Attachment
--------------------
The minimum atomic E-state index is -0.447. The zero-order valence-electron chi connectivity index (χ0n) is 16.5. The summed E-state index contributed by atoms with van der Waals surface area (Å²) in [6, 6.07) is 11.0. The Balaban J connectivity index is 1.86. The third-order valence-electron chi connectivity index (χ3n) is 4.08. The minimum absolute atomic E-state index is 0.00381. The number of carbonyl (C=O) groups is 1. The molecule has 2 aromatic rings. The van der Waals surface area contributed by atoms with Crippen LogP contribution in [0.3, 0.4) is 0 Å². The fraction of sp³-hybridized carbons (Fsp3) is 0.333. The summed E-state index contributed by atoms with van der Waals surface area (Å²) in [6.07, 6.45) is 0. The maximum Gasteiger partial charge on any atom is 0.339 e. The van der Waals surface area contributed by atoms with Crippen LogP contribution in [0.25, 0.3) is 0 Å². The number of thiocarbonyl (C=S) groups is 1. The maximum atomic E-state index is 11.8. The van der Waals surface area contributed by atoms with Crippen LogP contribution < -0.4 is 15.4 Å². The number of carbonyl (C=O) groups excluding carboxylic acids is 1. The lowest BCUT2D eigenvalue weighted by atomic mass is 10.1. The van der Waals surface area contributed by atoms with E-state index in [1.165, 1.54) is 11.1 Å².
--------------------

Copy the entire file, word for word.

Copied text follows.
The minimum atomic E-state index is -0.447. The zero-order valence-electron chi connectivity index (χ0n) is 16.5. The summed E-state index contributed by atoms with van der Waals surface area (Å²) in [6, 6.07) is 11.0. The Balaban J connectivity index is 1.86. The third-order valence-electron chi connectivity index (χ3n) is 4.08. The minimum absolute atomic E-state index is 0.00381. The number of carbonyl (C=O) groups is 1. The molecule has 2 aromatic rings. The van der Waals surface area contributed by atoms with Crippen LogP contribution in [0.3, 0.4) is 0 Å². The fraction of sp³-hybridized carbons (Fsp3) is 0.333. The summed E-state index contributed by atoms with van der Waals surface area (Å²) in [6.07, 6.45) is 0. The maximum Gasteiger partial charge on any atom is 0.339 e. The van der Waals surface area contributed by atoms with Crippen LogP contribution in [0.25, 0.3) is 0 Å². The number of thiocarbonyl (C=S) groups is 1. The maximum atomic E-state index is 11.8. The van der Waals surface area contributed by atoms with Crippen LogP contribution < -0.4 is 15.4 Å². The number of carbonyl (C=O) groups excluding carboxylic acids is 1. The lowest BCUT2D eigenvalue weighted by atomic mass is 10.1. The van der Waals surface area contributed by atoms with E-state index in [1.165, 1.54) is 11.1 Å².